By 1994 around 70% of the Russian economy was privatized, but the major industries remained in the hands of the government. In the face of rising crime, desperate poverty, and hyperinflation Yeltsin appeared set to lose his bid for reelection in 1996. That was when Chubais set up the Loans for Shares program. The elite of Russia could buy stakes in the country’s leading industries in exchange for loans givens to the government. When Russia failed to pay the loans back, the lending oligarchs would assume control of the country’s major industries.
The US-backed this blatantly corrupt scheme that secured Yeltsin in power for another term and gave rise to the oligarchy.
Between November and December 1995, twelve of Russia’s most profitable industrial enterprises were auctioned off to the oligarchs, including a mining company, two steel companies, two shipping companies, and five oil companies. The auctions were a complete farce. Chubais and his team had predetermined with the oligarchs who would get what and for roughly how much. And the prices the oligarchs paid for these corporations were a steal — almost literally. Greg Rosalsky, NPR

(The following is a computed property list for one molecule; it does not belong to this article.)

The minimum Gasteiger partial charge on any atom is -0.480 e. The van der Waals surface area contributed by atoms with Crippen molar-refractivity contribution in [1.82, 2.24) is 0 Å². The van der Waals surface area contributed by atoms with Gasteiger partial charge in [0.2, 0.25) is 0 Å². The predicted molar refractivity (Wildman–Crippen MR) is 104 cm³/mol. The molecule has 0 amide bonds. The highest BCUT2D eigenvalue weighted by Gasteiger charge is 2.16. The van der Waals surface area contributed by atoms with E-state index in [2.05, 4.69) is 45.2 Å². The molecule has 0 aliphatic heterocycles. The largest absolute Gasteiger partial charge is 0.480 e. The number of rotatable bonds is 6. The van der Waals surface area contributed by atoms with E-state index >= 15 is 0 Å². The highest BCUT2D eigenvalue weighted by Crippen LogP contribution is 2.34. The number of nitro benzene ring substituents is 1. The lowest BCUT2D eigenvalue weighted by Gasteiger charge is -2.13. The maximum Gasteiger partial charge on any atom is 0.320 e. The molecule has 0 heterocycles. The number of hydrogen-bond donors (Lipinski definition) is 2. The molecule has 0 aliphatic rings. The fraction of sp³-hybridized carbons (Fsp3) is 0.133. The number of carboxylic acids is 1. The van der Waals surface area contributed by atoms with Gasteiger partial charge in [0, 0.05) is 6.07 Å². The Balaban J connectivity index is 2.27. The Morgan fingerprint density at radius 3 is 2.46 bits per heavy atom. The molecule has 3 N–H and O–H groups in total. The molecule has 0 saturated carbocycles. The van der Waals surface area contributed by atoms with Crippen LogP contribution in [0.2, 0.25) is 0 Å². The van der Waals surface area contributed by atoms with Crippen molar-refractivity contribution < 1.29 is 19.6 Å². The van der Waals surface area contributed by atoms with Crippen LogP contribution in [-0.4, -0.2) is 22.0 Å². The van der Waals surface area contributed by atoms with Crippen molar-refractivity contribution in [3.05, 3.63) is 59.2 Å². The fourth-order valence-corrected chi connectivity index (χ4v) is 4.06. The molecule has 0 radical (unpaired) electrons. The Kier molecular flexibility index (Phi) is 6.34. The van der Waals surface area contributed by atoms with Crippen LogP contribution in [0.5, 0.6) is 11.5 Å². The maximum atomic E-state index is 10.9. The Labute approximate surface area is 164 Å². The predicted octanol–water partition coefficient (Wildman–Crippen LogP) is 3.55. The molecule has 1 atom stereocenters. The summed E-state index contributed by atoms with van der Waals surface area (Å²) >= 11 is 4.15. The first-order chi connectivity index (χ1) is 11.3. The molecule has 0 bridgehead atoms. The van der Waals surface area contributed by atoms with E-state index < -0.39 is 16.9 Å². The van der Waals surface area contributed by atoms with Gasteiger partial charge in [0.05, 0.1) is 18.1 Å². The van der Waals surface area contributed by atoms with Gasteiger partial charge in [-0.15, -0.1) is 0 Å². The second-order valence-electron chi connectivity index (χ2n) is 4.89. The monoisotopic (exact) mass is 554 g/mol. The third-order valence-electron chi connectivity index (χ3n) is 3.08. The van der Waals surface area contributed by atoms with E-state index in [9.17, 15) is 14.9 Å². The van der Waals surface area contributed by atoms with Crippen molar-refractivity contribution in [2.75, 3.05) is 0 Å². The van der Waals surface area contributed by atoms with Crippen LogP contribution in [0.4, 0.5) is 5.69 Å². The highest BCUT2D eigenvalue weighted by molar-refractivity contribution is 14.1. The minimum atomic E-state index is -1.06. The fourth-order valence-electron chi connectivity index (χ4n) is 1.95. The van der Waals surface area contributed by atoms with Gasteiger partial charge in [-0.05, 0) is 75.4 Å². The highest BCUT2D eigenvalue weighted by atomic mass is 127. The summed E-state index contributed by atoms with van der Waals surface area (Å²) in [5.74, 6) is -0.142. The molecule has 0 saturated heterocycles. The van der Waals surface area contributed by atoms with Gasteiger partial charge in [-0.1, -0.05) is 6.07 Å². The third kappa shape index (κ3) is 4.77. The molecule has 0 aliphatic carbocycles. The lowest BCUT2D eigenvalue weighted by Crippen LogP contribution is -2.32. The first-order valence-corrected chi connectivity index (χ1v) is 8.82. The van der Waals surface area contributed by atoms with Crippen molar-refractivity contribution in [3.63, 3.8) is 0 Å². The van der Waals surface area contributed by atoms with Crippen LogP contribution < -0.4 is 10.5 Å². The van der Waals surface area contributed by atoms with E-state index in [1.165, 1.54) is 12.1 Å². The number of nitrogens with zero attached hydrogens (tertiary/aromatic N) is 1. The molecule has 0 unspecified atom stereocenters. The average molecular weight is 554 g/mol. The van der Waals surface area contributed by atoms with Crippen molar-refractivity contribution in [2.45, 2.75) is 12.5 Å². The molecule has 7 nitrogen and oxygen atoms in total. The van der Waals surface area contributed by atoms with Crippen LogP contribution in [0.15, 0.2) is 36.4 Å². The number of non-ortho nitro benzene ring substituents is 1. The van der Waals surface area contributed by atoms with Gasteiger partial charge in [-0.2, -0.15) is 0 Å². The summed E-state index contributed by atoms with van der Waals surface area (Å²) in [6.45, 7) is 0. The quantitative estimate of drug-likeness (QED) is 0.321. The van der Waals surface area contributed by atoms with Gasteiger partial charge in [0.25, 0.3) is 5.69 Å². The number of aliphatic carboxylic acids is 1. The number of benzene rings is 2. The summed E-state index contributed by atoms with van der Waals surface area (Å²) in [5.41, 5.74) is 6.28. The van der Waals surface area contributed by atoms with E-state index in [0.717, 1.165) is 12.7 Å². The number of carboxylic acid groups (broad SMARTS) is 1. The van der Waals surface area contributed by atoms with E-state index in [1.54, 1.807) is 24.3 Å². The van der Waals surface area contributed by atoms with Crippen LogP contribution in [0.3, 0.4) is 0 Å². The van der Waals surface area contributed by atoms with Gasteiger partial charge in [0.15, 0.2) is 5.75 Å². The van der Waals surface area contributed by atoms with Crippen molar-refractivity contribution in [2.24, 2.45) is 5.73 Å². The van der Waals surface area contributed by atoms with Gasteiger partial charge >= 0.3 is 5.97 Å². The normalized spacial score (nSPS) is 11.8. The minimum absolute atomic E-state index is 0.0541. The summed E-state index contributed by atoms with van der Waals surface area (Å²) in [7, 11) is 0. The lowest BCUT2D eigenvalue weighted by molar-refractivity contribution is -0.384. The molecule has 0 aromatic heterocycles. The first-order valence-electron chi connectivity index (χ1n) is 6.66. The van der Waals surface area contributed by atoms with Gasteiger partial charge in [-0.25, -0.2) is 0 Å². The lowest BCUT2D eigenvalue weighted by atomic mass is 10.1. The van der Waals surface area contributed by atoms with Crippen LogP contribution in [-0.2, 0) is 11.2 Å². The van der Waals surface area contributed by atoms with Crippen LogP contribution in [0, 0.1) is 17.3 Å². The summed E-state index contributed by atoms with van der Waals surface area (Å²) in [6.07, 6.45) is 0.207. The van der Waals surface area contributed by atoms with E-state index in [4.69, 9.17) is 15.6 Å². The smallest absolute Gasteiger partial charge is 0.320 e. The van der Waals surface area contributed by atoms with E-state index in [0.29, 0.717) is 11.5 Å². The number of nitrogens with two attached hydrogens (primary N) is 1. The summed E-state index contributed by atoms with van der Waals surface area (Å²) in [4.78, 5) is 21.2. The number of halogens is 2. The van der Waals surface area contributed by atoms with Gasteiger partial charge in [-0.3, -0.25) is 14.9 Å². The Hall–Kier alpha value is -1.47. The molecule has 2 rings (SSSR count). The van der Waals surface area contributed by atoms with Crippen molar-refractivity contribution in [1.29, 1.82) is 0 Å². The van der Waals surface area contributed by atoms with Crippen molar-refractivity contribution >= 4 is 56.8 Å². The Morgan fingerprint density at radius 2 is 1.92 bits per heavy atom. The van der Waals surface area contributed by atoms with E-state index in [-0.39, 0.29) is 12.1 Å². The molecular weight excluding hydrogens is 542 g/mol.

Shortly after Yeltsin’s reelection Boris Berezovsky bragged to The Financial Times that he and six other Russian oligarchs controlled half of Russia’s economy. In 1998 an in-house study of corruption in the Kremlin said it cost the country $15 to $20 billion a year. To put that in context, between 1992 and 1999, the International Monetary Fund (IMF) provided $16 billion in loans to Russia.
At the end of the 1990s, Matt Bivens wrote in The Nation:
Russia is so corrupt that trying to convey the scale is fiendishly difficult. It’s like trying to describe, in a few words, the American economy. How? You end up reduced to reeling off a few disconnected facts and anecdotes, in the hope that at least one of them will provide an image that captures the whole.